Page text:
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To fulfill the requirements for a certain degree, a student can choose to take any 7 out of a list of 20 courses, with the constraint that at least 1 of 7 courses must be a statistics course. Suppose that 5 of the 20 courses are statistics courses.

From Introduction to Probability, Blitzstein, Hwang

Why is ${5 \choose 1}{19 \choose 6}$ not the correct answer?

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    $\begingroup$ Because you've double counted, you could choose the same two stat classes in two different ways. $\endgroup$ Mar 30, 2015 at 17:08
  • $\begingroup$ Unstated objective to find the number of ways to pick courses? Or probability that a clueless random selection of 7 courses would meet degree requirements by chance? As a start: How many ways to pick no statistics course? To pick exactly one? Etc. Have you studied the hypergeometric distribution yet? You've cheerfully accepted the answer, but altogether I wonder if you've learned anything useful from the experience of posting here. $\endgroup$
    – BruceET
    Mar 30, 2015 at 19:11

4 Answers 4

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Because you've double counted, you could choose the same two stat classes in two different ways. If you choose stat class 1 out of five and then stat class 2 out of the remaining 19, that's going to happen again when you choose stat class 2 out of the five and stat class 1 out of the remaining 19.

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    $\begingroup$ how did you come up with this? When do you know that you double counted? $\endgroup$
    – bodokaiser
    Mar 30, 2015 at 17:12
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    $\begingroup$ You are picking one of the stat classes and then six of everything that remains. Suppose the stat classes are numbered S1 to S5. And suppose the others are numbered NS1 to NS15. Then the following is a legitimate list: $\{S1,S2,NS1,NS2,NS3,NS4,NS5\}$. But you counted this twice because you can get S1 from the five stat classes and then S2,NS1,NS2,NS3,NS4,NS5 from the remaining 19. Or alternatively you can get S2 from the five stat classes and S1,NS1,NS2,NS3,NS4,NS5 from the remaining 19. So you have accounted for the same list of 7 classes twice. $\endgroup$ Mar 30, 2015 at 17:34
  • $\begingroup$ So labeling the "outcomes" and trying to find conflicts should work when unsure if there is something counted twice or more. $\endgroup$
    – bodokaiser
    Mar 30, 2015 at 17:42
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    $\begingroup$ Yes, it's not a bad idea. But it might not always work if the set-up is complex with a lot of cases. But after learning how it can happen with this simple example, you should be better able to identify this issue when it comes up in other contexts. $\endgroup$ Mar 30, 2015 at 18:02
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There are $\binom{20}{7}$ possibilities, but $\binom{15}{7}$ of them are not ok, hence the answer is $\binom{20}{7}-\binom{15}{7}$.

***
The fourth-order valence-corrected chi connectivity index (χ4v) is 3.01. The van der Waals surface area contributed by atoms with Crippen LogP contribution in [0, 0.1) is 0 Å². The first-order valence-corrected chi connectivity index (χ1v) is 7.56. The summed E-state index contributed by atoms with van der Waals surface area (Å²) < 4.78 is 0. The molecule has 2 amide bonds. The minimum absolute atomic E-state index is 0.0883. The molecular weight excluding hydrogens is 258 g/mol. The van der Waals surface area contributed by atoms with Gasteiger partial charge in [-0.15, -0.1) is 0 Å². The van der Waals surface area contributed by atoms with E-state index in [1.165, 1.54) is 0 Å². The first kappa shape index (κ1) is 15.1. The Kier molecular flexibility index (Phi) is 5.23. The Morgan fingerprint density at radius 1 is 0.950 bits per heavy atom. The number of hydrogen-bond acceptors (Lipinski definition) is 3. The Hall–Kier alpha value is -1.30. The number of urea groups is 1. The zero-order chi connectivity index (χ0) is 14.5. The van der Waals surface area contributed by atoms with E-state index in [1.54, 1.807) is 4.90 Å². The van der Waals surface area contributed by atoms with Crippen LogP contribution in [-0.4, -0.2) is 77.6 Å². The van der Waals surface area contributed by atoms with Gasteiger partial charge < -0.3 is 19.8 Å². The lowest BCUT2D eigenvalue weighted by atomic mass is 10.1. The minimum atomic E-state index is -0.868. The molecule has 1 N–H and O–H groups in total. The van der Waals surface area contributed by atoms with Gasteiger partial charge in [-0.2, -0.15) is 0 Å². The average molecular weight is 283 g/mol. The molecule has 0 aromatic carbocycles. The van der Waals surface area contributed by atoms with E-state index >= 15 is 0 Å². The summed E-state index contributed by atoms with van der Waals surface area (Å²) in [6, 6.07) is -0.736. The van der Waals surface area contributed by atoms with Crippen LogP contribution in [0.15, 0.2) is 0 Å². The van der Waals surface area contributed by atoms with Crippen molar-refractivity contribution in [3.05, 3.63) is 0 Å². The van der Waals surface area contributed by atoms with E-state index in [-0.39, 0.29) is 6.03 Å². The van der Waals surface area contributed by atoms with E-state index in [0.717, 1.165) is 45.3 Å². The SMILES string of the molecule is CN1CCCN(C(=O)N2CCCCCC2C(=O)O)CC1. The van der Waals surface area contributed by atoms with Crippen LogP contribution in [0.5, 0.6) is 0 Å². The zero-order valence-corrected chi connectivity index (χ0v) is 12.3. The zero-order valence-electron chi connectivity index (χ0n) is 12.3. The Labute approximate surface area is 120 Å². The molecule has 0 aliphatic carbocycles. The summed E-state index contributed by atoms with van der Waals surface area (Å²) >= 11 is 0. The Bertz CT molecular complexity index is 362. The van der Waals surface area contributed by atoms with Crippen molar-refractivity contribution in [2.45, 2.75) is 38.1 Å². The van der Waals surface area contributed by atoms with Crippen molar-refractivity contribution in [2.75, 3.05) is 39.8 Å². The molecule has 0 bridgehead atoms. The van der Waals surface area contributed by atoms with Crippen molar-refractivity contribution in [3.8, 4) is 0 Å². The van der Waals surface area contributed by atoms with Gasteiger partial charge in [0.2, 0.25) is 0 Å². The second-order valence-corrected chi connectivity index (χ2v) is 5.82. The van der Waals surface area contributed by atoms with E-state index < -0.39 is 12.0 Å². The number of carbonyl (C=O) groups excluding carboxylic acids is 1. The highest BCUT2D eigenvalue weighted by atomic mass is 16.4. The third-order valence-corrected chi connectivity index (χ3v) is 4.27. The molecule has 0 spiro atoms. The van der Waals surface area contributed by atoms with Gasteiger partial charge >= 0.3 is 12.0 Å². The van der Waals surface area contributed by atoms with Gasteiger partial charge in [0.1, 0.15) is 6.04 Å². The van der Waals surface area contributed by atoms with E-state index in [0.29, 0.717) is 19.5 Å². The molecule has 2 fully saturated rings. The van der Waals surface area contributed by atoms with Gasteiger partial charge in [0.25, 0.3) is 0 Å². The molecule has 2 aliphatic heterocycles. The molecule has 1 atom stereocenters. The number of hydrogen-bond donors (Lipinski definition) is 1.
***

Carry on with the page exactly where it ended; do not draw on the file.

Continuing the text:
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  • $\begingroup$ In R, 'x = 1:5; sum(choose(5,x)*choose(15,7-x))' returns 71,085. Also, 'choose(20,7) - choose(15,7)' gives the same answer. $\endgroup$
    – BruceET
    Mar 30, 2015 at 19:30
  • $\begingroup$ This is the correct answer, but I wish to augment the intuition based on Vandermonde's Identity. $\endgroup$ Sep 15, 2020 at 21:35
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The animated video from the stat110x course gives a clear picture of why Vandermonde's Identity instead of $\binom{5}{1} · \binom{19}{6}$ is used.

Vandermonde's Identity:
$ \binom{m+n}{r} = \sum_{k=0}^r \binom{m}{k} \binom{n}{r-k} $

Using the video as reference for the stat class question, $\binom{m}{k}$ represents the stat classes and $\binom{n}{r-k}$ represents the none stat classes. For every stat class chosen, the number of $r$ choices reduces, hence, r-k from when choosing the none stat classes.

$ \binom{5+15}{7} - \binom{5}{0}\binom{15}{7} = \binom{20}{7} - \binom{15}{7}$

We minus $\binom{5}{0}\binom{15}{7}$ because this represents the permutations of choosing 0 stat class and 7 none stat classes.

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The given answers are all correct. Nevertheless, there was one argument which made it very clear (to me) that $$ {5 \choose 1} {19 \choose 6} $$ is not the correct answer. It goes as follows:

Question: Suppose there are 20 different courses and five of those focus on statistics. You have to choose one "major" and six side courses. How many different combinations are possible, if the "major" must focus on statistics?

Answer: We have to choose one out of the five statistics courses and six out of the remaining 19 courses. Thus, the answer is $ {5 \choose 1} {19 \choose 6} $.

However, in the original question asked by Blitzstein, there is no reference to a "major" course. Thus, the original question (without the major course) has fewer arrangements.

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